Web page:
There are also numerous "automatic" styles in a document which are created implicitly by the office application each time a particular set of presentation attributes is given to an element, but where no named style is referenced. Automatic styles which apply to the document body are stored in content.xml (but in an XML element isolated from the content). An automatic style's name can change randomly each time the document is edited or saved in OpenOffice.org.
Applications which access automatic styles will not want to indicate them using "hard-coded" names. The best way is to retrieve each automatic style via an object that is known to use it. Using a "hard-coded" name is all right for styles created by a program (the createStyle() method requires it), but such a name should only be considered to be stable for the duration of the session. If you want a program-created style name to be then respected by OpenOffice.org, you must create it as a named style.
This is no more complicated, but it is better to avoid making hundreds of styles visible to the user that they do not need to see.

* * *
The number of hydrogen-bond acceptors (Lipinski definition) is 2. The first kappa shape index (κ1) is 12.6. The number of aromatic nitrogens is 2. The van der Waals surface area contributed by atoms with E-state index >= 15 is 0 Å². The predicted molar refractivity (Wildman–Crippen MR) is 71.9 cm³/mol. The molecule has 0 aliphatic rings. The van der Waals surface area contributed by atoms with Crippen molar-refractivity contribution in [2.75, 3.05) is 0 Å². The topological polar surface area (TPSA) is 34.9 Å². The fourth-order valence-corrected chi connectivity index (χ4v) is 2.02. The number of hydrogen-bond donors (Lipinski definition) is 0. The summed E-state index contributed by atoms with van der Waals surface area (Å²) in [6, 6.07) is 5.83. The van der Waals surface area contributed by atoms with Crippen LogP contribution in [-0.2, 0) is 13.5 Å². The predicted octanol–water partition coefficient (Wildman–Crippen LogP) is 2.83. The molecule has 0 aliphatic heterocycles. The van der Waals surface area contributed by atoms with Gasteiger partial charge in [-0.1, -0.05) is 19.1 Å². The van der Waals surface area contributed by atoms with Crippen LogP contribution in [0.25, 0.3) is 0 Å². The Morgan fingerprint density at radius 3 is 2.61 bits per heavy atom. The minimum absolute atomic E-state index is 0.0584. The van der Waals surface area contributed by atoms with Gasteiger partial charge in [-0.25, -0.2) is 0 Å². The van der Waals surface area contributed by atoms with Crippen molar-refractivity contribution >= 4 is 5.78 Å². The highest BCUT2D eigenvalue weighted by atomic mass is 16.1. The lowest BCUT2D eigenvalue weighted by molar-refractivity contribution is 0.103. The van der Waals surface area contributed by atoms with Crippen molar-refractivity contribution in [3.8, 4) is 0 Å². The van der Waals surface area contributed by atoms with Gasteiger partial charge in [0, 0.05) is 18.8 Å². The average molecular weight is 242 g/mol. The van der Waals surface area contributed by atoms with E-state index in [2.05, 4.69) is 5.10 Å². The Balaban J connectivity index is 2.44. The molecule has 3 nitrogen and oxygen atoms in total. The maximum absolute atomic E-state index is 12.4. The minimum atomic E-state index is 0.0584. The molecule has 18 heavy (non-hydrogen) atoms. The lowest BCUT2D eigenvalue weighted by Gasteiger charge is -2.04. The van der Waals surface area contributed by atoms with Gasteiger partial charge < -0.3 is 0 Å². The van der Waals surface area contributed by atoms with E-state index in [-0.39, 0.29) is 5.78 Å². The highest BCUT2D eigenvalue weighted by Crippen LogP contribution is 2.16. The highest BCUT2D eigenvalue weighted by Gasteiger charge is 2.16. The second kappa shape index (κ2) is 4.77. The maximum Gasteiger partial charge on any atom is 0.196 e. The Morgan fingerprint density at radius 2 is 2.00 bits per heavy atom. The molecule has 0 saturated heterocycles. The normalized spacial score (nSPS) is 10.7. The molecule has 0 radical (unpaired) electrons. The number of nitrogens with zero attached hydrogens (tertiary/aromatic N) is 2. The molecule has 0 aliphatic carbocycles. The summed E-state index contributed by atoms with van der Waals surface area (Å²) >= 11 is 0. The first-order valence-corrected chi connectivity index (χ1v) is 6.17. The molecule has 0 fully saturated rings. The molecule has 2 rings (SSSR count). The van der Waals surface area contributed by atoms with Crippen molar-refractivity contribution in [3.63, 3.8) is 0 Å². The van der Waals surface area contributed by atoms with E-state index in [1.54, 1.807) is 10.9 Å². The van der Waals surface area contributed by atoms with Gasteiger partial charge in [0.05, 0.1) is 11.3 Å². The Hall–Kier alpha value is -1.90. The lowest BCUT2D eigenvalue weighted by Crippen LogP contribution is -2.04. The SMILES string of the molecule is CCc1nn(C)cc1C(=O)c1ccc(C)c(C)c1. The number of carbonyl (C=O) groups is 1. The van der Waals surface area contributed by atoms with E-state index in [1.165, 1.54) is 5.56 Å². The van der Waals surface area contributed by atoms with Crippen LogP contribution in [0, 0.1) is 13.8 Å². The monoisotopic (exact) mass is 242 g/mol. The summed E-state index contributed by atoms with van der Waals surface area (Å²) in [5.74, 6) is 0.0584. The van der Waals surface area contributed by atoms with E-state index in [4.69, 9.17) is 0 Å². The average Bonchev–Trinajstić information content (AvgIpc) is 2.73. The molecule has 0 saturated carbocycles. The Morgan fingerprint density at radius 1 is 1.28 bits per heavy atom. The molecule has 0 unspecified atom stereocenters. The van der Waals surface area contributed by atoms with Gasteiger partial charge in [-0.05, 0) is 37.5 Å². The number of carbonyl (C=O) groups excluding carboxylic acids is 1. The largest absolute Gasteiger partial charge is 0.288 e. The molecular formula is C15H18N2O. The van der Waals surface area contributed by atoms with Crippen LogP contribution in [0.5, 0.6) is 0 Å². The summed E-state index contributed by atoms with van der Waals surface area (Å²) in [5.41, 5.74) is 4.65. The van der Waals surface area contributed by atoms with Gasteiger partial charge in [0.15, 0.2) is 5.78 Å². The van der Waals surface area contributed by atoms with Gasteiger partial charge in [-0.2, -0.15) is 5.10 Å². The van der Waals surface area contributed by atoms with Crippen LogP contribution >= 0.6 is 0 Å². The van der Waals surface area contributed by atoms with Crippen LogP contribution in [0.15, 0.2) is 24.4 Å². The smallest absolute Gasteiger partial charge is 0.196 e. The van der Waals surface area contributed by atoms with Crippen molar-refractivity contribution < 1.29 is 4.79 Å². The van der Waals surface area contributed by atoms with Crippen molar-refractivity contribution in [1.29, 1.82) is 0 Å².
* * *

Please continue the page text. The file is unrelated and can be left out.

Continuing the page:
There are some structural differences between the old OpenOffice.org 1.0 format and the new OASIS Open Document (ODF) one. A few of these differences aren't made fully transparent by OpenOffice::OODoc. So, in some cases, a program including style definitions or updates doesn't produce exactly the same results with both OOo 1 and OOo 2 documents.
Some styles are more complex than others as they describe the page layout. These styles can themselves contain text and images. A page style, or a "master page", can actually define a header, a footer, margins, and a background. Headers and footers can contain text and images which can otherwise be handled by OODoc::Text and OODoc::Image. A background contains a colour and can also include a background image (several methods are possible).
Presentation of these objects is itself controlled by styles.
All of this leads to the conclusion that it is not enough just to associate each content element with a style. In reality, document styles form a rather complex network of interdependencies.